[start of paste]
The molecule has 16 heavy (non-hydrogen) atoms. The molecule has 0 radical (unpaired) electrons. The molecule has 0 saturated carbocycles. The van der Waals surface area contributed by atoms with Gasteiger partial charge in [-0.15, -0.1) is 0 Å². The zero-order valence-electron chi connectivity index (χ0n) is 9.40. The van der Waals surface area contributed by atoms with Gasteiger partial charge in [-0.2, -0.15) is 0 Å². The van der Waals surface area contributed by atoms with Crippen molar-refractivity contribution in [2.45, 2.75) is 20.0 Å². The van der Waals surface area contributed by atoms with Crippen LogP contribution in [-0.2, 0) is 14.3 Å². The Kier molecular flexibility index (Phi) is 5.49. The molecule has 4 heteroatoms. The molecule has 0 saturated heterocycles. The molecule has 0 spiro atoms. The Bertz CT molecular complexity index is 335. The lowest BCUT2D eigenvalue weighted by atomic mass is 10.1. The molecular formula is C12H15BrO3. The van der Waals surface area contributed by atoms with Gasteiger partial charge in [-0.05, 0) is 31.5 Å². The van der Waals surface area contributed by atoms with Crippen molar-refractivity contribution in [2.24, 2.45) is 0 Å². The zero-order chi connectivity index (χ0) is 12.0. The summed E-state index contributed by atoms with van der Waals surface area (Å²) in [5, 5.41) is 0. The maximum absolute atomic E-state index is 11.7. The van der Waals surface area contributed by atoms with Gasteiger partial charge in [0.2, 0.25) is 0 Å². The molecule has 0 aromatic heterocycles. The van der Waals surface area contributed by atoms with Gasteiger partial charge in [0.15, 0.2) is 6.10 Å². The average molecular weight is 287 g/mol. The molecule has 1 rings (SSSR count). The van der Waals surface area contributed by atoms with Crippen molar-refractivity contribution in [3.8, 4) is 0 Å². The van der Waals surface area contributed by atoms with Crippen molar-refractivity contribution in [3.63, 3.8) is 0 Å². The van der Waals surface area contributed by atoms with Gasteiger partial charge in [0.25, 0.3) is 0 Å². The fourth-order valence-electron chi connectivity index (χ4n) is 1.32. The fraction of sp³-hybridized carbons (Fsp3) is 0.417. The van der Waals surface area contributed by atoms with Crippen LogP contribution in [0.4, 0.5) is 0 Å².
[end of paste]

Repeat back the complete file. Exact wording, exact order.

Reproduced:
The molecule has 16 heavy (non-hydrogen) atoms. The molecule has 0 radical (unpaired) electrons. The molecule has 0 saturated carbocycles. The van der Waals surface area contributed by atoms with Gasteiger partial charge in [-0.15, -0.1) is 0 Å². The zero-order valence-electron chi connectivity index (χ0n) is 9.40. The van der Waals surface area contributed by atoms with Gasteiger partial charge in [-0.2, -0.15) is 0 Å². The van der Waals surface area contributed by atoms with Crippen molar-refractivity contribution in [2.45, 2.75) is 20.0 Å². The van der Waals surface area contributed by atoms with Crippen LogP contribution in [-0.2, 0) is 14.3 Å². The Kier molecular flexibility index (Phi) is 5.49. The molecule has 4 heteroatoms. The molecule has 0 saturated heterocycles. The molecule has 0 spiro atoms. The Bertz CT molecular complexity index is 335. The lowest BCUT2D eigenvalue weighted by atomic mass is 10.1. The molecular formula is C12H15BrO3. The van der Waals surface area contributed by atoms with Gasteiger partial charge in [-0.05, 0) is 31.5 Å². The van der Waals surface area contributed by atoms with Crippen molar-refractivity contribution in [2.24, 2.45) is 0 Å². The zero-order chi connectivity index (χ0) is 12.0. The summed E-state index contributed by atoms with van der Waals surface area (Å²) in [5, 5.41) is 0. The maximum absolute atomic E-state index is 11.7. The van der Waals surface area contributed by atoms with Gasteiger partial charge in [0.2, 0.25) is 0 Å². The molecule has 0 aromatic heterocycles. The van der Waals surface area contributed by atoms with Gasteiger partial charge in [0.15, 0.2) is 6.10 Å². The average molecular weight is 287 g/mol. The molecule has 1 rings (SSSR count). The van der Waals surface area contributed by atoms with Crippen molar-refractivity contribution in [3.8, 4) is 0 Å². The van der Waals surface area contributed by atoms with Crippen molar-refractivity contribution in [3.63, 3.8) is 0 Å². The van der Waals surface area contributed by atoms with Gasteiger partial charge in [0.25, 0.3) is 0 Å². The fourth-order valence-electron chi connectivity index (χ4n) is 1.32. The fraction of sp³-hybridized carbons (Fsp3) is 0.417. The van der Waals surface area contributed by atoms with Crippen LogP contribution in [0.4, 0.5) is 0 Å².